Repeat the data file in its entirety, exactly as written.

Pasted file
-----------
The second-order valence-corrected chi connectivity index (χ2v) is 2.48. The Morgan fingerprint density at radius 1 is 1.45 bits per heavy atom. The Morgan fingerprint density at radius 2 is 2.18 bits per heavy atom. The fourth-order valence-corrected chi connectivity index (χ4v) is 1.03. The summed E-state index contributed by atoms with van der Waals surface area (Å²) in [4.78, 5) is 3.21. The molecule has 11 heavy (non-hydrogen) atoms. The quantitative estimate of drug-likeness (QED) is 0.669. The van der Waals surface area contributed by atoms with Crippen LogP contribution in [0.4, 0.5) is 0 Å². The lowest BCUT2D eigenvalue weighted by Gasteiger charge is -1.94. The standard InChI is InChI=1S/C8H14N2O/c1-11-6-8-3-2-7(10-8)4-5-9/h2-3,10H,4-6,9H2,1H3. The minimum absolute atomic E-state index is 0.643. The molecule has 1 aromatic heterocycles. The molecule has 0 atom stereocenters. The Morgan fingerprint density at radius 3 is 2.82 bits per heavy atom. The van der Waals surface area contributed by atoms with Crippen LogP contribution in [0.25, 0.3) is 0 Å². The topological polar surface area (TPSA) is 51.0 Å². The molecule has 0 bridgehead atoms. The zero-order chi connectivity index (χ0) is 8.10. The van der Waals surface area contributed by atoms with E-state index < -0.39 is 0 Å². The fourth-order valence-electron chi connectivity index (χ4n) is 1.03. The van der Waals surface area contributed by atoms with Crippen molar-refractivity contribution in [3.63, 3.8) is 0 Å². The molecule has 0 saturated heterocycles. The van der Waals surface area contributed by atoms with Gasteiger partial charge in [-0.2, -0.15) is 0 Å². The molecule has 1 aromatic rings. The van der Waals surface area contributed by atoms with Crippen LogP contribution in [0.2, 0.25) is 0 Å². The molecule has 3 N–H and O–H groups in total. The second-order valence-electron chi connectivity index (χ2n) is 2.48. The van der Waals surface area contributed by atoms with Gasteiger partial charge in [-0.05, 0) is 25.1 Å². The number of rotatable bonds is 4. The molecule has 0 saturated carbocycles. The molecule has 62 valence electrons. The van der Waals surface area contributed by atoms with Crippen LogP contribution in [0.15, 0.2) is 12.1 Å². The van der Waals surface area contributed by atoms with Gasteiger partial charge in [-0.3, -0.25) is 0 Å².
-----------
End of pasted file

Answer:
The second-order valence-corrected chi connectivity index (χ2v) is 2.48. The Morgan fingerprint density at radius 1 is 1.45 bits per heavy atom. The Morgan fingerprint density at radius 2 is 2.18 bits per heavy atom. The fourth-order valence-corrected chi connectivity index (χ4v) is 1.03. The summed E-state index contributed by atoms with van der Waals surface area (Å²) in [4.78, 5) is 3.21. The molecule has 11 heavy (non-hydrogen) atoms. The quantitative estimate of drug-likeness (QED) is 0.669. The van der Waals surface area contributed by atoms with Crippen LogP contribution in [0.4, 0.5) is 0 Å². The lowest BCUT2D eigenvalue weighted by Gasteiger charge is -1.94. The standard InChI is InChI=1S/C8H14N2O/c1-11-6-8-3-2-7(10-8)4-5-9/h2-3,10H,4-6,9H2,1H3. The minimum absolute atomic E-state index is 0.643. The molecule has 1 aromatic heterocycles. The molecule has 0 atom stereocenters. The Morgan fingerprint density at radius 3 is 2.82 bits per heavy atom. The van der Waals surface area contributed by atoms with Crippen LogP contribution in [0.25, 0.3) is 0 Å². The topological polar surface area (TPSA) is 51.0 Å². The molecule has 0 bridgehead atoms. The zero-order chi connectivity index (χ0) is 8.10. The van der Waals surface area contributed by atoms with E-state index < -0.39 is 0 Å². The fourth-order valence-electron chi connectivity index (χ4n) is 1.03. The van der Waals surface area contributed by atoms with Crippen molar-refractivity contribution in [3.63, 3.8) is 0 Å². The molecule has 0 saturated heterocycles. The van der Waals surface area contributed by atoms with Gasteiger partial charge in [-0.2, -0.15) is 0 Å². The molecule has 1 aromatic rings. The van der Waals surface area contributed by atoms with Crippen LogP contribution in [0.2, 0.25) is 0 Å². The molecule has 3 N–H and O–H groups in total. The second-order valence-electron chi connectivity index (χ2n) is 2.48. The van der Waals surface area contributed by atoms with Gasteiger partial charge in [-0.05, 0) is 25.1 Å². The number of rotatable bonds is 4. The molecule has 0 saturated carbocycles. The molecule has 62 valence electrons. The van der Waals surface area contributed by atoms with Crippen LogP contribution in [0.15, 0.2) is 12.1 Å². The van der Waals surface area contributed by atoms with Gasteiger partial charge in [-0.3, -0.25) is 0 Å².